All iPads iPad Safety

Discussion in 'iPad' started by pMad, Apr 9, 2013.

  1. pMad macrumors regular

    Apr 28, 2008
    This is slightly off topic, but you guys know your stuff and I need some advice.

    My Father is 78.
    He uses his computer for email, Internet, but does some stock/banking stuff also.
    He sometimes clicks on pop ups and I have to go over and clean it up.

    For the first time, he did something that actually scared me.
    Yesterday, he had ATT increase his speed.
    Today, he got a call saying "we noticed your computer is acting slowly".
    He mistakenly assumed it was ATT calling and did everything the person on the phone told him to do.

    After he hung up, he realized that wasn't a good idea and unplugged everything and called me.

    I went over and found a VPN installed with an installation date of today.
    I deleted it and again, cleaned every thing up.
    I've disabled his computer and said he needs to stay off for a week and together, we'll monitor his accounts.

    So here is my question:
    I was thinking he would be much safer using an iPad rather than a computer as he couldn't accidentally install malware.

    Am I correct?
    Do you have any other advice?

  2. ApfelKuchen macrumors 68030

    Aug 28, 2012
    Between the coasts
    If malware was the only issue, you'd be reasonably correct, though you never know what the future might bring. It would not leave him any less susceptible to phishing scams. (Are you sure he knows how to protect his passwords?) Further, since you'll be setting him up with a portable device, can you be sure of what would happen if he should lose it or leave it unprotected in a public place? You'll have to add a passcode lock, be sure any saved data has been backed up so it can be restored after a passcode lock-out, that he won't keep his passwords in Notes...

    There are people who have a really hard time understanding the nature of computer/Internet risk. They have a fundamental lack of understanding about what is and is not technologically feasible. To them, the device is magical, not logical. They're perfectly ready to believe that some all-knowing force out there is able to peek into their computing device, detect impending technical doom and security risks, and that that force will then, benevolently, provide the necessary protection. (Kind of like the people who used to believe that the host of a TV program could see into the viewer's living room.)

    They are insecure about this technology to begin with. The more we tell them to be wary, the more scared they become. The more scared they are, the more likely they'll grasp at the first offer of "assistance" that comes along. They won't have the fortitude to simply turn the thing off and wait for a trusted family member or friend to sort things out for them. In fact, they may turn to an "expert" in order to avoid the embarrassment of frequently bothering their family/friends.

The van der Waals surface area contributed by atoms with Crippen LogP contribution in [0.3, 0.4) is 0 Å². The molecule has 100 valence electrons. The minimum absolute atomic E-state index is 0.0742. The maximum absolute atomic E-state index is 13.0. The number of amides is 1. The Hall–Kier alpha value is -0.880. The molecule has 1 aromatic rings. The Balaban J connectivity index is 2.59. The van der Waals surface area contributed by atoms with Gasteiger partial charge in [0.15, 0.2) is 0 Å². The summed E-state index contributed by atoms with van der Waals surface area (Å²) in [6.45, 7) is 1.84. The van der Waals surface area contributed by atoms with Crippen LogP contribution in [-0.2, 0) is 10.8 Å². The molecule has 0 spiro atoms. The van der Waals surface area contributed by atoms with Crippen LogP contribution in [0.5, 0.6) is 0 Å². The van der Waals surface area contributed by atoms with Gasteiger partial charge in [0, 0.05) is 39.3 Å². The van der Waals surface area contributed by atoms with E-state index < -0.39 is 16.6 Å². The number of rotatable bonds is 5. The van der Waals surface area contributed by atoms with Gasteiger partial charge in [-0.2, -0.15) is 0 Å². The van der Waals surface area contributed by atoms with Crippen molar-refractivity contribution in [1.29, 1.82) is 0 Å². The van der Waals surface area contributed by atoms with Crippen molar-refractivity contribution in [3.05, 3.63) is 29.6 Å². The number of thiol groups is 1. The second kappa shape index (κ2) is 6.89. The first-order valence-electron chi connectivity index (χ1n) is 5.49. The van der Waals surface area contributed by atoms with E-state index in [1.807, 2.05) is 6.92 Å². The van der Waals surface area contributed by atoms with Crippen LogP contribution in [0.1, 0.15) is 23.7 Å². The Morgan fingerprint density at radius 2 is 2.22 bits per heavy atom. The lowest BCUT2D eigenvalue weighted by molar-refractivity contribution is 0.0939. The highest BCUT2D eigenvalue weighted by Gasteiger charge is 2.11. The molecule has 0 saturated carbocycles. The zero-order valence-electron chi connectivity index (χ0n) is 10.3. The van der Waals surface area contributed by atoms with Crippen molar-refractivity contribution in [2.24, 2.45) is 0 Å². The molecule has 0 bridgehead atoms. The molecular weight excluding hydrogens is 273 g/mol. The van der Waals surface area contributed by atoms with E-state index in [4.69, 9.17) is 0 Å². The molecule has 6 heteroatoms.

Scammers have always preyed upon people who are overwhelmed by technology/financial affairs/the dark/complexity of human affairs. Introducing yet another strange, new thing into their lives is not likely to improve matters.
  3. Fruit Cake macrumors 6502a

    Mar 31, 2012
    I tried this with a friend and they weren't confident typing on the glass touch screen, so settled for a new laptop instead. You need to consider how adaptable your father is to the new technology, also consider the ergonomics as for some the whole touchscreen interface can be somewhat overwhelming.
  4. Lunchb0x8 macrumors 6502a

    May 2, 2010
    Aberglasslyn, NSW, AU
    Provided his eyes are up to the task of a smaller screen, ignore the keyboard problems, get him an apple wireless keyboard with it.

    My grandparents, close to the same age as your father, and they seem to be functioning OK with their iPad, they had a PC gifted to them when one of my aunts upgraded, and it sat there gathering dust for years, they got an iPad for Christmas of my aunts and uncles a year or two ago, and they love it!
  5. charlituna macrumors G3


    Jun 11, 2008
    Los Angeles, CA
    You could always get a Bluetooth keyboard for that issue.

    While an iPad is less likely to have malware, pop ups etc, I agree that the bigger issue is the phishing scams
  6. Ladybug macrumors 65816


    Apr 13, 2006
    My parents, both in there 80's have gotten scammed a few times over the phone too, and they don't even have a computer. From selling them phone services to insurance they don't need. The latest calls they get are for diabetic supplies they don't need either. They call no less than 3 times a week. I've tried telling my parents to just hang up when these people call, or to have them set the phone down and walk away (wasting the callers time) to no avail. Sadly there will always be people who pray on the elderly. I share your concerns for your Dad but have no answers for you. Do whatever you think best and keep trying is about all we can do.

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